Make Time Your Ally (not a thing to manage)

Industrialization created a clock time mentality. Time is now standardized, visible in the ticking minutes, and outside our existence. Time is a resource to make money, and a thing to be traded, maximized and optimized. So, you end up with busyness, overwhelm, and pressure. And you feel guilty when there’s margin. This is where time management falls short. It doesn’t really answer the existential question of what really matters.

Do you struggle with time management?
Are you big on planning how you spend your hours?
Do you dread being idle and love being busy?

This is Episode 33: Make Time Your Ally (not a thing to manage)

Hello and welcome to The Incrementalist, a productivity show on making big changes in small steps. My name is Dyan Williams and I’m your host and productivity coach.

To be idle means to do nothing. Social psychologists refer to idleness aversion as the fear of being idle. Rest doesn’t come naturally when you’re not at work.

Some studies show people prefer to keep busy just for the sake of engaging in activity, even if they are not tied to important goals. We even set goals and objectives so we can take action and avoid unproductive use of time.

That’s why accomplishments and achievements can seem so empty at times. Once we have what we were aiming for, we look for the next thing to aim at. There’s a sort of persistent dissatisfaction and frustration.

We find it hard to engage in real idleness, like just sitting and experiencing the sights and sounds of the ocean or a natural landscape. Rather, we make productive use of leisure by taking photos and videos that we can possess, share with friends, post on social media, and capture memories. Or we might stick in the earbuds to listen to music or a podcast, while we exercise, instead of just exercise.

You miss life if you try too hard to make most of your time. When you take a photo or shoot a video to preserve memory or to create an object for the future, you kind of lose touch with the present moment. You might become future oriented and goal focused. You might strive to get the perfect shot, instead of have the enriching experience now.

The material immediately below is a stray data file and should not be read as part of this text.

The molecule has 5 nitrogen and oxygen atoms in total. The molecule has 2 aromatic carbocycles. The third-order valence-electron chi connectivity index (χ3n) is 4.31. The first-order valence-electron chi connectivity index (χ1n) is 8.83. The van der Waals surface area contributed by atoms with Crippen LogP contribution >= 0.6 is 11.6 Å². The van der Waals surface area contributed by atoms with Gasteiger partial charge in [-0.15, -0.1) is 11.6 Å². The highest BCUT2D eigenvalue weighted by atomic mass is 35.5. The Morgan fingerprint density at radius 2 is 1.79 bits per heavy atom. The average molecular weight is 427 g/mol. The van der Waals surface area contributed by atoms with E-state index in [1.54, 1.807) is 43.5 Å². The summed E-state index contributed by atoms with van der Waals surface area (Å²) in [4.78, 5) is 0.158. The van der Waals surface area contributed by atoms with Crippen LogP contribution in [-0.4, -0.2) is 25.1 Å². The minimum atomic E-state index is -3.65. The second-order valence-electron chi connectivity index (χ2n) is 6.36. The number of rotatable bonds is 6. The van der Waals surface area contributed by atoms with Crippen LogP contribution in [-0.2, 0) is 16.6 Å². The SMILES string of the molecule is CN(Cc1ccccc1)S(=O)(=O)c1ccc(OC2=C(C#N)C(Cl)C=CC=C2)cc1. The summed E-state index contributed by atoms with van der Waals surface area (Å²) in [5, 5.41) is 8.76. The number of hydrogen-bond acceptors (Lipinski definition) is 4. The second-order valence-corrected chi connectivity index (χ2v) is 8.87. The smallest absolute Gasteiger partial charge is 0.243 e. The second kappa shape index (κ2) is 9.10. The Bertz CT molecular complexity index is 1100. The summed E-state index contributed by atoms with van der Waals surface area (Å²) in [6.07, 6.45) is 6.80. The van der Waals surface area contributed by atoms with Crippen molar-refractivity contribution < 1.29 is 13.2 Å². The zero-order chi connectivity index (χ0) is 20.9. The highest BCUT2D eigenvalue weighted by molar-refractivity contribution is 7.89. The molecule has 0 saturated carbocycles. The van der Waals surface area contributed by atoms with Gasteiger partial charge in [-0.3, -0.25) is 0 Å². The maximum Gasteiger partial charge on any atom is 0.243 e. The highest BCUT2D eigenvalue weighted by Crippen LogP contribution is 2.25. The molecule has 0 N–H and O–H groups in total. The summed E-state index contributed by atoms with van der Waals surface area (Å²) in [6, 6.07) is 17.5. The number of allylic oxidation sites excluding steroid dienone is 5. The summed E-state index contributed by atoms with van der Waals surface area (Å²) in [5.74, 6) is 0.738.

The desire to be productive can interfere with true leisure and the practice of being. When we’re not working, we might fill our rest time with creative pursuits and self-development to create a desired future. We go on meditation retreats to achieve enlightenment. We go for a run to train for a marathon.
Sometimes there is discomfort in doing an activity for its own sake, without any goals. The value of the activity then becomes in the ultimate aim or in its completion or to get a specific outcome. Planning for the future is essential, but the present is where real joy occurs.

Industrialization created a clock time mentality. Time is now standardized, visible in the ticking minutes, and outside our existence. Work became the main point and leisure is more about recovery from work.
The invention of the clock changed how we perceive time. Before that, time was just a part of how life unfolds, Oliver Burkeman writes in his book, 4000 weeks: Time and How to Use it.

Now, time is a resource to make money, and a thing to be traded, maximized and optimized. So, you end up with busyness, overwhelm, and pressure. And you feel guilty when there’s margin.

If you have billable hours, the activity that is not billable seems less valuable. What cannot be sold is wasted time.

When you treat time or yourself as a commodity, you create dissatisfaction. When you treat time like an instrument, the present moment loses its value.

You might think you need to get it all done before you get a sense of peace. But that time never arrives. It helps to be in the here and now. You are always in the moment whether you are aware of this or not. The thoughts and feelings you’re having are in the moment, whether you want them or not.

Productivity experts talk a lot about managing your time better to take control of your life. The problem with time management is that it doesn’t get to the root of the problem. It doesn’t question whether demands and requests are reasonable to begin with. Is 1500 billable hours really doable? Is a 50, 60, 70-hour work week sustainable? Does multitasking really work?